Peer Review, Summer 2002

Vol. 4, 
No. 4
Peer Review

Of Character and Citizenship

American higher education has retreated in its vision of what it owes students. Classic liberal education presumed that students were to be trained for civic leadership. With the advent of the research university model, with the increasing careerism of matriculants, with the loss of confidence (rightly, to my mind) that there could be a unitary moral orthodoxy, higher education concentrated increasingly on the inculcation of specific knowledge and skills. Character, like religion and ethics, became the private concern of the student, not something to be addressed in the classroom, and even citizenship education became suspect as a euphemism for jingoistic nationalism.

The postmodern challenge is whether the academy is now willing to bear responsibility again for educating students to respond to the moral and political dilemmas of our time. In the wake of September 11th, how can the answer not be "Yes"? But if the answer is yes, how can the academy speak authoritatively and constructively to issues of citizenship, service, leadership, and character without imposing a particular model of morality, religious or secular? In the wake of the events of September 11th, how does the academy acknowledge international pluralism without engaging in impotent relativism?

I believe teaching our students to negotiate issues of ethics and citizenship must be part and parcel of a liberal education. In part, it is a matter of doing what the academy has always done: entertaining diverse viewpoints and perspectives, and modeling how a community can engage in civil dialogue. The ideal of the academy is to be able to represent fairly the viewpoint of those with whom one most disagrees. But dialogue, however necessary, is not sufficient. The unending conversation is what we must, at all costs, preserve in the academy. But our students need to be equipped for living, in most cases, beyond the academy, in a world where moral decisions, in all their contingency and uncertainty, must be made. And in living, and in choosing, character counts. It is the rudder that determines whether knowledge, skills, vocational expertise, and networks of influence will be used for good or ill. How one earns a living should be an extension of the values that illumine one's life, and there should be continuity between personal values and societal engagement.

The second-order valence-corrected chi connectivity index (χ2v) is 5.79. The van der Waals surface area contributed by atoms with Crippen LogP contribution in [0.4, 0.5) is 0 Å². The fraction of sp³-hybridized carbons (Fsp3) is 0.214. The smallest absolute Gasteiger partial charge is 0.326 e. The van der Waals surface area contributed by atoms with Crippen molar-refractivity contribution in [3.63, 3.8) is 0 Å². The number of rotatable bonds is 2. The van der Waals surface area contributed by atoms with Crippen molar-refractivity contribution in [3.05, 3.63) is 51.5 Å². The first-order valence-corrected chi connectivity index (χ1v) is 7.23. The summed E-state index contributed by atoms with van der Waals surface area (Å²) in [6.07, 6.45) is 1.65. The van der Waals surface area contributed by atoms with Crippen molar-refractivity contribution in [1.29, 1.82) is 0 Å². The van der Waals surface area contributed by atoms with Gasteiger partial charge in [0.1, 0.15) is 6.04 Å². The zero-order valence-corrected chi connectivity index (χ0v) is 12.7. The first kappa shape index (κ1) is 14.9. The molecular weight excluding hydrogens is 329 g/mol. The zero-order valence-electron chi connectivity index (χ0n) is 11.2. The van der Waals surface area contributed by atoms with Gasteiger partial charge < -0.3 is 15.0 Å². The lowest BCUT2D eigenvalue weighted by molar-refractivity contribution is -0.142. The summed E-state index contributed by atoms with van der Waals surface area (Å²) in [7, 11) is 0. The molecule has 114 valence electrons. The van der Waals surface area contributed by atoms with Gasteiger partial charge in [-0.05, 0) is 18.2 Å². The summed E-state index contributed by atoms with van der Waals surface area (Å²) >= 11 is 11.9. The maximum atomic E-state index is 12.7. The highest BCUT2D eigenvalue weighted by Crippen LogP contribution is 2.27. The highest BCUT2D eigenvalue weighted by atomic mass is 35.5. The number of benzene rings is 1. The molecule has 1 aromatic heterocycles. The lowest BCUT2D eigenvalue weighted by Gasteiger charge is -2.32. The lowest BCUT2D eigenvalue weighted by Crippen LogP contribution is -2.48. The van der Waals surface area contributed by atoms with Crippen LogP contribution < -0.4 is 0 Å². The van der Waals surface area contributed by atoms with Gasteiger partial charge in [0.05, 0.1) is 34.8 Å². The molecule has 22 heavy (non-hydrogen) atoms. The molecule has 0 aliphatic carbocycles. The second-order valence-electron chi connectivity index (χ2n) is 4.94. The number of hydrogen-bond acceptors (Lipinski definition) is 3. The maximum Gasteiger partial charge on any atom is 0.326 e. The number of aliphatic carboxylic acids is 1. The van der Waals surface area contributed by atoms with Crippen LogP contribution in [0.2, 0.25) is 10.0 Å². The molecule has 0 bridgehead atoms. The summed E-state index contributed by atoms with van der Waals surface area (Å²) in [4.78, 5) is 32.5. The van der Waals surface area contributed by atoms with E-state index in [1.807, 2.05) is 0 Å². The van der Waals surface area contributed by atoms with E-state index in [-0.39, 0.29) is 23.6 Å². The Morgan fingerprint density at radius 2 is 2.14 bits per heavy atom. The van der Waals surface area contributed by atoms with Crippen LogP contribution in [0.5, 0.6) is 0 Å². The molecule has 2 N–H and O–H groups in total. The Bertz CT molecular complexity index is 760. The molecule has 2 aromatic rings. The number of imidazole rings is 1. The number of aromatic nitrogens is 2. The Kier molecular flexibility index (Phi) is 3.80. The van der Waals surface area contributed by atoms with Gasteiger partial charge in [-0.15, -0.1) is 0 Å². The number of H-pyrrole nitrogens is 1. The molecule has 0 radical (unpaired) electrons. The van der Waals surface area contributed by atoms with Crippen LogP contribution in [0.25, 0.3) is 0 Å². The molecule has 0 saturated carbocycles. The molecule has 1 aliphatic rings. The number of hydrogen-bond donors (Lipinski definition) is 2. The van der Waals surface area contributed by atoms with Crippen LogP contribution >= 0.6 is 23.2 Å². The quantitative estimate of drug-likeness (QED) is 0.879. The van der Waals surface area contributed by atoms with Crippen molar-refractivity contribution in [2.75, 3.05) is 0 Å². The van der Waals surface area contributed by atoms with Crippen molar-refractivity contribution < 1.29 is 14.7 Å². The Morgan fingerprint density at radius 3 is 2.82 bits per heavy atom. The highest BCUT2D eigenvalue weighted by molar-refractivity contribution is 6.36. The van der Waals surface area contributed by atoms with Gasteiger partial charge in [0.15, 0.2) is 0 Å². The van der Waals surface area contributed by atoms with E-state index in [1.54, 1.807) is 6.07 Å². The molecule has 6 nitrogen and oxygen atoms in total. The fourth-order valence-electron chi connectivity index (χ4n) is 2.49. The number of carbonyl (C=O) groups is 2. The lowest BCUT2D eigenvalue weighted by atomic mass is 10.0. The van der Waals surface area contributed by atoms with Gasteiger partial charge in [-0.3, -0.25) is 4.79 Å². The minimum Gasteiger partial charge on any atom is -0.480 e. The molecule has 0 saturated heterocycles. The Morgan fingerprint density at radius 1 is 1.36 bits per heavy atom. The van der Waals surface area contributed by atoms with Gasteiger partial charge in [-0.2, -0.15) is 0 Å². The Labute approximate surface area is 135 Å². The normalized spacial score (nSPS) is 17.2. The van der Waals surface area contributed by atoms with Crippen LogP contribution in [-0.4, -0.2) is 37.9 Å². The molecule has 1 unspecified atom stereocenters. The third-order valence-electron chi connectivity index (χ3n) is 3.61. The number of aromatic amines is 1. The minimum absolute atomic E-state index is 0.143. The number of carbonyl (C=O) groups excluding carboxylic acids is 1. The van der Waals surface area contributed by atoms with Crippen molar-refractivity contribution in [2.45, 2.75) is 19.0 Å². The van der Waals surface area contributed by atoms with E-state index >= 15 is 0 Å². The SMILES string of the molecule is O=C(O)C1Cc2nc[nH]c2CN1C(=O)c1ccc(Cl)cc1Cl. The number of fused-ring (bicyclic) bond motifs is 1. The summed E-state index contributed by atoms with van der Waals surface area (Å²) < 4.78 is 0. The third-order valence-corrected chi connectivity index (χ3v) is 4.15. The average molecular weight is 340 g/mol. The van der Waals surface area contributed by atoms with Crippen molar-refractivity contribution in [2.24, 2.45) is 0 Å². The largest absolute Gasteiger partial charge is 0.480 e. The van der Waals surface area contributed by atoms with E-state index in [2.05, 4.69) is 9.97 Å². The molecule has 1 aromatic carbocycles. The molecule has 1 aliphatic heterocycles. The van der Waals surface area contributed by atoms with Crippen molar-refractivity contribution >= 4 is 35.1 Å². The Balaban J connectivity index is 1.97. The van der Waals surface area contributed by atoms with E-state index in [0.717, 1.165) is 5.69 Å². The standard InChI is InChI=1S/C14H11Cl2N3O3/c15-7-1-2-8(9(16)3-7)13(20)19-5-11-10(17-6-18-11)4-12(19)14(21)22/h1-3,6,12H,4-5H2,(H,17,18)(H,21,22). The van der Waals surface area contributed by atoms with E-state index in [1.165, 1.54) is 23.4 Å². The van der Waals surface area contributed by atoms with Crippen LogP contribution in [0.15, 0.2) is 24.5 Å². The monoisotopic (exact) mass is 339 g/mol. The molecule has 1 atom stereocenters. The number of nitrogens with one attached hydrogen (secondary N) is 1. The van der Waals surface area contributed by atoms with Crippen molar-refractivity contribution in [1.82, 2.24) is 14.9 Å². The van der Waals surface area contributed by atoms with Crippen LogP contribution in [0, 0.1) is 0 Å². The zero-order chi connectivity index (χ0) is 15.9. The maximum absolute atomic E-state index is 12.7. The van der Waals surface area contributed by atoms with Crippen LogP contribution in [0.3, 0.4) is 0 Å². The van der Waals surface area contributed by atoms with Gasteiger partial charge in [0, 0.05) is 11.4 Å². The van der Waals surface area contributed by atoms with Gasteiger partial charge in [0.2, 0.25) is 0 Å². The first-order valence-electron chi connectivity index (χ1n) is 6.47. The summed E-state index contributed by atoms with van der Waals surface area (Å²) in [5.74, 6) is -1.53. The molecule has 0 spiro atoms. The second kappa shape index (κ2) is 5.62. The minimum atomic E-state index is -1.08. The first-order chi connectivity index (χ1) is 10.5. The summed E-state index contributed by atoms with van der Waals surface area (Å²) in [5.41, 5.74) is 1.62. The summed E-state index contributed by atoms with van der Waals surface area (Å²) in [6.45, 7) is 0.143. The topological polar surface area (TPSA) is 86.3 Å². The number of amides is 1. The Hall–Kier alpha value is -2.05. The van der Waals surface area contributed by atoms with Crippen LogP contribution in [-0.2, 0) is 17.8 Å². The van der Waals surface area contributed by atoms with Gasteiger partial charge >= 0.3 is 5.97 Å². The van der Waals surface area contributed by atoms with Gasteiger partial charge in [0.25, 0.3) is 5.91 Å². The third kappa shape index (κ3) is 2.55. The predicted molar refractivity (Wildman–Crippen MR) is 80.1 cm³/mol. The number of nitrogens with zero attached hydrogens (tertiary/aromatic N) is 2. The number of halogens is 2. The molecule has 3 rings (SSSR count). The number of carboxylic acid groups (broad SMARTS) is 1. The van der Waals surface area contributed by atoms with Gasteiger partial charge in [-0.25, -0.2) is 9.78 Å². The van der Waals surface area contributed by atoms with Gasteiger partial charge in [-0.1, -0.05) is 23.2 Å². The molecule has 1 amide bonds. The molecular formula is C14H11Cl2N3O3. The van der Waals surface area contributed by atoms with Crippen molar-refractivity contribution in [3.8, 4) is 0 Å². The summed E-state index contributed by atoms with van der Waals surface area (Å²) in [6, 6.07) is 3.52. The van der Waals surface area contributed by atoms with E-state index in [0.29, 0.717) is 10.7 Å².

The university must seek to enunciate an ideal of service rooted in values that may be shared across cultural, religious, and political boundaries. Of late, there has been renewed interest in Stoicism, a pre-Christian ethic that affirms such values as the solidarity of humankind, the efficacy of reason, the need for self-sacrifice; personal virtues such as integrity, diligence, and self-control; and social virtues such as justice, tolerance, and benevolence. Such virtues and their resulting behaviors are not grounded in a particular dogma, but they are markers of goodness to which people of various faiths, or no faith, can subscribe. And yet, in our pursuit for what binds us as a common humanity, we can't forget that we cannot be human in general: We express our humanity in particular, culturally-mediated ways. Language is a quintessential human capacity, but no one speaks "language"; one speaks English, or Chinese, or Swahili. The university must both affirm the claims of universal humanity and uphold a commitment to cultural diversity. It must affirm equal opportunity and value individuals according to their achievement, but it must also strive to give place and voice to different races and cultures, acknowledging that the very definitions of "success" and "happiness" are culturally mediated.